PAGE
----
real life

The moment Cal Wilson will never forget: "I couldn't move, I was pinned down."

“It’s the reclaiming of it. It’s replacing yourself as the person of power… It’s reclaiming the power, isn’t it?”

That’s how Cal Wilson chooses to look back on one of the most horrible experiences in her 46 years.

“I want to tell the story of the barracuda because I want to talk about it,” the comedian said on The Guilty Feminist podcast, alongside host Deborah Frances-White and fellow guest Celia Pacquola.

“I wasn’t one of the cool kids at high school, I was a nerdy drama kid and in the last year in high school I suddenly started to be on the periphery of the cool kids. [The rugby players] were the popular guys.”

But if you were a girl at Wilson’s school, claiming popularity came with a peculiar caveat. You must receive a ‘barracuda’ from the rugby players – something that “was like getting the blue tick on Twitter… the verification from the rugby team”, she explained.

“What happened was that if you were one of the girls that the rugby players approved of in some sense, they would grab you and hold you down, and one of them would bite you on the ass hard enough to leave a bruise,” Wilson told the live audience.

“They didn’t take your pants off or anything like that; they’d bite you through your clothes.”

The memories of getting given a barracuda are vivid for the New Zealander, who has since moved to Melbourne.

“I was thrown to the ground. I had my arms pinned, I had my legs pinned and I was bitten on the ass,” she said. “I didn’t know how to feel about it. It never occurred to me to go home to my parents and go, ‘I’ve just been assaulted by a rugby player’. It just didn’t occur to me that was something you could say.”

 It never occurred to me to go home to my parents and go 'I've just been assaulted by a rugby player'. It just didn't occur to me that was something you could say." (Image: Instagram)

The bruise lasted for two weeks, as did the jeering comments by her locker, asking "How's your barracuda, Cal?"

"And then they did it again. They wanted to give me another barracuda."

"As they threw me to the ground in the common room, I had a rugby player holding my arms down and a rugby player holding my legs down, and the third guy was going to bite me on the ass, and I had Bruce at the front who wasn't a rugby player... he was like the ring leader. And he was holding my hands down and he was in my ear going, 'Are you mad, Cal? Are you mad?'"

A teenage Wilson started to struggle.

"I just suddenly went 'I don't want this to happen any more, I don't want to be bitten again.' And so I started struggling, and then I had this realisation that I couldn't move, I was pinned down."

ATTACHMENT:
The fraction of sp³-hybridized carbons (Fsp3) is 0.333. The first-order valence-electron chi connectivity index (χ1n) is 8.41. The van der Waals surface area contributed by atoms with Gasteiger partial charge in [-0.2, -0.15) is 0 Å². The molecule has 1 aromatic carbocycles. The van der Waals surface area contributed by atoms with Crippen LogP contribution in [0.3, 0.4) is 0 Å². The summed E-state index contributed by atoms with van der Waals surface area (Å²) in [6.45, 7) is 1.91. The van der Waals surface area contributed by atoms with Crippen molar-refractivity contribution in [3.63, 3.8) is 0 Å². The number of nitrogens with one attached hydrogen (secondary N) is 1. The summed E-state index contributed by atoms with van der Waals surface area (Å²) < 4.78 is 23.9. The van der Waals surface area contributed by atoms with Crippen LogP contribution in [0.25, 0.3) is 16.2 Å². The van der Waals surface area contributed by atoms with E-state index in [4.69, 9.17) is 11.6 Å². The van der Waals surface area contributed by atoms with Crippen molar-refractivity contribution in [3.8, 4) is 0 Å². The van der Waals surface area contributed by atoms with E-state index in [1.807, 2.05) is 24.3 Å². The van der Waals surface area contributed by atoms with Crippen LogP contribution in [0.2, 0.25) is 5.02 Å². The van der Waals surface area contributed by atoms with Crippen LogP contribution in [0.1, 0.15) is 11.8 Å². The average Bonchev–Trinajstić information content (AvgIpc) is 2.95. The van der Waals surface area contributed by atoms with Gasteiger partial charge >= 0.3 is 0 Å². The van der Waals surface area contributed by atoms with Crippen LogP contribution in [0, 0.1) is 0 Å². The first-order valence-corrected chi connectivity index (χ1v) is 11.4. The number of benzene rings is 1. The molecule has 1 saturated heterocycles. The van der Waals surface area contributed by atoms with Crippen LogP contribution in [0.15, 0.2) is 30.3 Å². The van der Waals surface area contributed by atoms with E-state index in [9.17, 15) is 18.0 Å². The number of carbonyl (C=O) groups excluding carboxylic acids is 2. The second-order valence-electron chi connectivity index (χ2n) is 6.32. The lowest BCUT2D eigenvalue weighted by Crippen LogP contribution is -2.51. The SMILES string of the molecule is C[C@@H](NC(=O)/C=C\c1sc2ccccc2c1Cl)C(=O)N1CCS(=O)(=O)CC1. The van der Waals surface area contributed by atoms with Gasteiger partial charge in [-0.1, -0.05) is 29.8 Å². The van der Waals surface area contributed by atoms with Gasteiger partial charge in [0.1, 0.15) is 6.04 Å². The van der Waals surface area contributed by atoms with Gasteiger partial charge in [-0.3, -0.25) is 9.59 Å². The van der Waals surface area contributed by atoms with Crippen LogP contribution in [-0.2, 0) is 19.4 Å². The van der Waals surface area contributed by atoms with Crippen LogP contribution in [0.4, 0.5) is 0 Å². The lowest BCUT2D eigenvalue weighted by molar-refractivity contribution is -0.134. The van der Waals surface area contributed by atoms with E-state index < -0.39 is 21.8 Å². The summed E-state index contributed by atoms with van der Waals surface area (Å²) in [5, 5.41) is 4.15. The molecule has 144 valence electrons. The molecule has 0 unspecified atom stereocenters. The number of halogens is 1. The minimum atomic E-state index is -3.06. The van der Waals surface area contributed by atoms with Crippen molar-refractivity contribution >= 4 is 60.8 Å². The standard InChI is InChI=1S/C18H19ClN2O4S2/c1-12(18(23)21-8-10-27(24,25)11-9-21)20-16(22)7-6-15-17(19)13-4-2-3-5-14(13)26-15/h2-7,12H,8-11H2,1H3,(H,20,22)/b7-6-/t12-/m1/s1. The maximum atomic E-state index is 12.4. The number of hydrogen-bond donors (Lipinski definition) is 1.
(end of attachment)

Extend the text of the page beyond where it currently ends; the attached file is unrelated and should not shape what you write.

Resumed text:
Terrified and helpless, her fight or flight response kicked in.

"I felt like I was struggling for my life, I had this fear of like, 'Shit, I've got to get out of this'. I was struggling with all of my might and I could not move and I had this horrifying, ugly epiphany that if I was in this situation for real - if I had three men holding me down - that I would literally be f*cked.


"And I started to cry, because I realised how vulnerable and powerless I was... I just started sobbing."

The boys jumped back from her tense, panicked, wriggly body, "absolutely appalled" that Wilson had spoiled their fun.

"I'd ruined the lovely fun, funny thing that they were doing by making out that they had done something awful to me. And I couldn't stop crying because I was so overcome by this realisation of my own vulnerability," she said.

The fallout from resisting the second barracuda saw Wilson become an outcast on school grounds because she "hadn't been a good sport". But making those boys understand, making them see what they put her through - how they made her feel - was an impossible task.

LISTEN: The Girls episode that explored what so many women go through. (Post continues...)

"I tried to talk to a couple of them about it to say what it felt like, but they were huge... the only way I could've made them feel as vulnerable was if I held a gun to their head... that would be the only way they could understand how it felt to be that powerless," she said.

Unfortunately, this story doesn't end in high school. Its ugly tentacles reached far beyond that and lurched back into Wilson's life just five or so years ago.

"My manager got a call from a guy who wanted me to do a gig for his industry night - a horse racing industry thing - and it was Bruce," Wilson told the room. "And the message that he left with my manager was, 'Ask her if she remembers the barracuda'."

"I still don't know whether he in his mind was going, 'I just want you to know that I've still got a little bit of power over you', or whether he genuinely thought it was a really lovely fun memory that we shared... whether to him that was a fun bonding thing we did at school."

While a small part of Wilson regrets not taking the gig, and sticking it to Bruce, she has resigned to the fact that she probably won't ever find out what his intentions were.

But by telling the story, she's making it hers. And that really is reclaiming the power, isn't it?

You can listen to more from the Guilty Feminist podcast here.

If you or a loved one has experienced sexual violence, Mamamia urges you to contact 1800 RESPECT or visit their website.

Have you ever had a similar experience to this? Let us know in the comments below.

00:00 / ???